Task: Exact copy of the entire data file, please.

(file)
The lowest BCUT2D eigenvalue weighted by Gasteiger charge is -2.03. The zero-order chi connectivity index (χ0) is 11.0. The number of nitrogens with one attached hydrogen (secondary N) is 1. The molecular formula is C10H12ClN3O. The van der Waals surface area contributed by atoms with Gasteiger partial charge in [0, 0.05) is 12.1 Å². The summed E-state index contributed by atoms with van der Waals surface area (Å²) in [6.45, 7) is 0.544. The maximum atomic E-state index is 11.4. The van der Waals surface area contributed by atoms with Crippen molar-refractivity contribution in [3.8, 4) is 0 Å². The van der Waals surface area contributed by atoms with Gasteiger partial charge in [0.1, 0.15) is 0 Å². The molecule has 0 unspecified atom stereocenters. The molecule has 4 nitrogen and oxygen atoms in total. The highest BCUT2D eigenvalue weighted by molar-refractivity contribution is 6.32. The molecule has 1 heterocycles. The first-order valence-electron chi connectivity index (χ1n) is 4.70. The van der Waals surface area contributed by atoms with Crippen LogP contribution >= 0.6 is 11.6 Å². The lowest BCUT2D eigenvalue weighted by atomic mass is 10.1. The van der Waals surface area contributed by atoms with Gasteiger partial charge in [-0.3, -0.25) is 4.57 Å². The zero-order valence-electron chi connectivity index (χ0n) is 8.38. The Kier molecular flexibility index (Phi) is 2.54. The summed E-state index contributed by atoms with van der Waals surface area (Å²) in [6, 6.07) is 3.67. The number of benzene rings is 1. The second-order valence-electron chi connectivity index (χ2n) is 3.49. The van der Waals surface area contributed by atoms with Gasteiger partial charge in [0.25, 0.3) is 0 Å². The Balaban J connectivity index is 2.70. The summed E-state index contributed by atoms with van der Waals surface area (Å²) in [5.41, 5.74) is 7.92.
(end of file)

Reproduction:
The lowest BCUT2D eigenvalue weighted by Gasteiger charge is -2.03. The zero-order chi connectivity index (χ0) is 11.0. The number of nitrogens with one attached hydrogen (secondary N) is 1. The molecular formula is C10H12ClN3O. The van der Waals surface area contributed by atoms with Gasteiger partial charge in [0, 0.05) is 12.1 Å². The summed E-state index contributed by atoms with van der Waals surface area (Å²) in [6.45, 7) is 0.544. The maximum atomic E-state index is 11.4. The van der Waals surface area contributed by atoms with Crippen molar-refractivity contribution in [3.8, 4) is 0 Å². The van der Waals surface area contributed by atoms with Gasteiger partial charge in [0.1, 0.15) is 0 Å². The molecule has 0 unspecified atom stereocenters. The molecule has 4 nitrogen and oxygen atoms in total. The highest BCUT2D eigenvalue weighted by molar-refractivity contribution is 6.32. The molecule has 1 heterocycles. The first-order valence-electron chi connectivity index (χ1n) is 4.70. The van der Waals surface area contributed by atoms with Crippen LogP contribution >= 0.6 is 11.6 Å². The lowest BCUT2D eigenvalue weighted by atomic mass is 10.1. The van der Waals surface area contributed by atoms with Gasteiger partial charge in [-0.3, -0.25) is 4.57 Å². The zero-order valence-electron chi connectivity index (χ0n) is 8.38. The Kier molecular flexibility index (Phi) is 2.54. The summed E-state index contributed by atoms with van der Waals surface area (Å²) in [6, 6.07) is 3.67. The number of benzene rings is 1. The second-order valence-electron chi connectivity index (χ2n) is 3.49. The van der Waals surface area contributed by atoms with Gasteiger partial charge in [0.25, 0.3) is 0 Å². The Balaban J connectivity index is 2.70. The summed E-state index contributed by atoms with van der Waals surface area (Å²) in [5.41, 5.74) is 7.92.